What are skull base tumors?

Skull base tumors are rare lesions that form at the base or floor of the skull. They may pose a challenge in management due to their location, being difficult to assess. he skull base is complex because every nerve in the body that carries signals to and from the brain crosses the skull base. Additionally, the large blood vessels that carry blood to and from the brain run through the skull base. Managing these lesions require great skill and additional specialized training.

The estimated incidence of skull base tumors globally is less than 1 per 100 000 of the population.  

Where do they originate from?

Skull base tumors can originate from any normal tissue and structures found primarily in the area. Primary skull base tumors classically originate in the skull bone, paranasal sinuses, ear structures, nerves, blood vessels, and even the covering sac of the brain ( meninges).

They may also originate elsewhere in the body and then spread to the skull base. When cancerous this is referred to as metastasis. In some cases, a skull base lesion may be part of a systemic condition such as an infection, blood disorder, or other diseases.

Skull Base

The presentation of skull base tumors

Unfortunately, a skull base tumor usually presents late. Symptoms vary from nasal complaints such as the blocked nose, bleeding, headache, loss of smell to eye symptoms such as double vision, loss of vision, and swelling of the eye. If the ear structures are involved hearing loss, dizziness, pain, noise in the ear, discharge from the ear may be present. With neurological involvement neurological symptoms such as hoarseness, swallowing difficulty, and speech problems may be present.

How are skull base tumors investigated?

After a physical examination, the diagnosis is made by a computed tomography (CT ) scan which focuses on the bony aspects of the skull base, and magnetic resonance imaging (MRI) scan which concentrates on soft tissue. Other tests like angiography, blood tests, hearing, and balance tests might also be needed.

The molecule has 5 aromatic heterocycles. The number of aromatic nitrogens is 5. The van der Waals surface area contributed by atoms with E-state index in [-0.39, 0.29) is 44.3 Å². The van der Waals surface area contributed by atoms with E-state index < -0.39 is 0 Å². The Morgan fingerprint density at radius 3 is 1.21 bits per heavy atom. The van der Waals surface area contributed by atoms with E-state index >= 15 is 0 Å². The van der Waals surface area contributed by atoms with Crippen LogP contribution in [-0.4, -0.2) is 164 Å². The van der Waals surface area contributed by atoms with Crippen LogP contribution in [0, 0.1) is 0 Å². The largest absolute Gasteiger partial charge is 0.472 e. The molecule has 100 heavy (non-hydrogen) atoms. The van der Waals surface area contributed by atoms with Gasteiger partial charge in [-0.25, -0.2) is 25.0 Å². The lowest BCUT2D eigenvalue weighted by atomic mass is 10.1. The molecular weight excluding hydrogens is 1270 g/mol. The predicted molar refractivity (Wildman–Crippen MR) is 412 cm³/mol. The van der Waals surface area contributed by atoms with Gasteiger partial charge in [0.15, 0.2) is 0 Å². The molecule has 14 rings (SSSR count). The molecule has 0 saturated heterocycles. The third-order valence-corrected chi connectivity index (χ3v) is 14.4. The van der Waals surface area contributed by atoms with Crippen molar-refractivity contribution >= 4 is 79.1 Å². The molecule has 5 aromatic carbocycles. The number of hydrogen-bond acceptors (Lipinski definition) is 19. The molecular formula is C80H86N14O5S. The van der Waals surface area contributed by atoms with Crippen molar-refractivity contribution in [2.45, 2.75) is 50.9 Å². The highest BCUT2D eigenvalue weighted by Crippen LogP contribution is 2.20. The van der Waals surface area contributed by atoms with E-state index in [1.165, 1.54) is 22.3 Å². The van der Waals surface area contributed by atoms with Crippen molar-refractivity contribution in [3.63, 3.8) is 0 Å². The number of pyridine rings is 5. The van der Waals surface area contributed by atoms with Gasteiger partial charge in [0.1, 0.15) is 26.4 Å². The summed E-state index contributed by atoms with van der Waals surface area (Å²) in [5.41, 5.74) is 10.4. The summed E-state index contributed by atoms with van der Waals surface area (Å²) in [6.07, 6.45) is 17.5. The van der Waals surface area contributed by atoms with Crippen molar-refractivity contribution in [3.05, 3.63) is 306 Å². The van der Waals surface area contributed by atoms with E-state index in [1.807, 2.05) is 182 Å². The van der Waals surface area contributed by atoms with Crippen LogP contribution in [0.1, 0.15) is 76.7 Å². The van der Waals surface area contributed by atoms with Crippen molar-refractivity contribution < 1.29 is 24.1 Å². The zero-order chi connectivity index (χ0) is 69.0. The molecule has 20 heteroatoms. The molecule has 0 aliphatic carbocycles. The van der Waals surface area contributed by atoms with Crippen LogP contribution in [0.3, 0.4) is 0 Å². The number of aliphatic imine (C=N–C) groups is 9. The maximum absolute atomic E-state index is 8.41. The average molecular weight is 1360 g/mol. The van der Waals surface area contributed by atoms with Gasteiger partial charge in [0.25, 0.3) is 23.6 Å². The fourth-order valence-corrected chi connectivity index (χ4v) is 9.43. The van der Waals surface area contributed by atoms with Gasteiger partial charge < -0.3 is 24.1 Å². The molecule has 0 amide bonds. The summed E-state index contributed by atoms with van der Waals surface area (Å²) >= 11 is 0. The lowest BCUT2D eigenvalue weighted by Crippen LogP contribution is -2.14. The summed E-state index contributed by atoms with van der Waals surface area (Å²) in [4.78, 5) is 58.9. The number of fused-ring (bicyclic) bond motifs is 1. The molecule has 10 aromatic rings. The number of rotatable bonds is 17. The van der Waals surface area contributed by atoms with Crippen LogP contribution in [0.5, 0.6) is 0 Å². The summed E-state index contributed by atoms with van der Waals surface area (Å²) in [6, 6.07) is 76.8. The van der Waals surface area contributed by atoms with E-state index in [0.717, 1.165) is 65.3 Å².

The management of skull base tumors

Each patient is assessed and then the best treatment option is discussed with the patient and our local head and neck forum. The treatment options may vary from observation (no immediate treatment but follow up surveillance with clinical examination and scans) to radiotherapy (with or without chemotherapy), surgery, or even combination therapy.

 

The surgical approaches to these tumors are from underneath or from the side and in some instances even a combination of the two. Bone and soft tissue are removed or moved to expose the tumor. Thus, the tumor can be exposed with little or no brain retraction. The approach might be through the bone of the ear (lateral skull base) like the trans-temporal or Fisch approach, through the nose or paranasal sinuses (endoscopic, trans-ethmoidal or trans-sphenoidal), from the neck (trans-cervical), or the eye (trans-orbital, orbital-zygomatic or craniofacial).

 

The location of skull base tumors is often close to critical areas (brain, blood vessels, or nerves). This makes the surgery difficult. The monitoring of nerves is usually done in the operating theatre by a neuro-physiologist.

 

A variety of benign tumors such as paragangliomas (glomus tumors), meningiomas, acoustic neuromas, and angiofibromas are treated with surgery utilizing the above approaches. Many malignant tumors are also managed by these approaches and include squamous cell carcinoma (SCC), esthesioneuroblastoma, chondrosarcoma, sarcoma, chordoma, and other malignancies.

Rehabilitation after surgery

Rehabilitation after surgery plays an important role in the management of skull base tumors. Physiotherapy, speech, voice and language therapy, swallowing therapy, dietary consideration, occupational therapy, hearing restoration, and balance rehabilitation can be offered to patients to improve and maximize their quality of life.

To request a consultation

Dr. Moolman has vast experience in managing these conditions. To book an appointment visit our contact page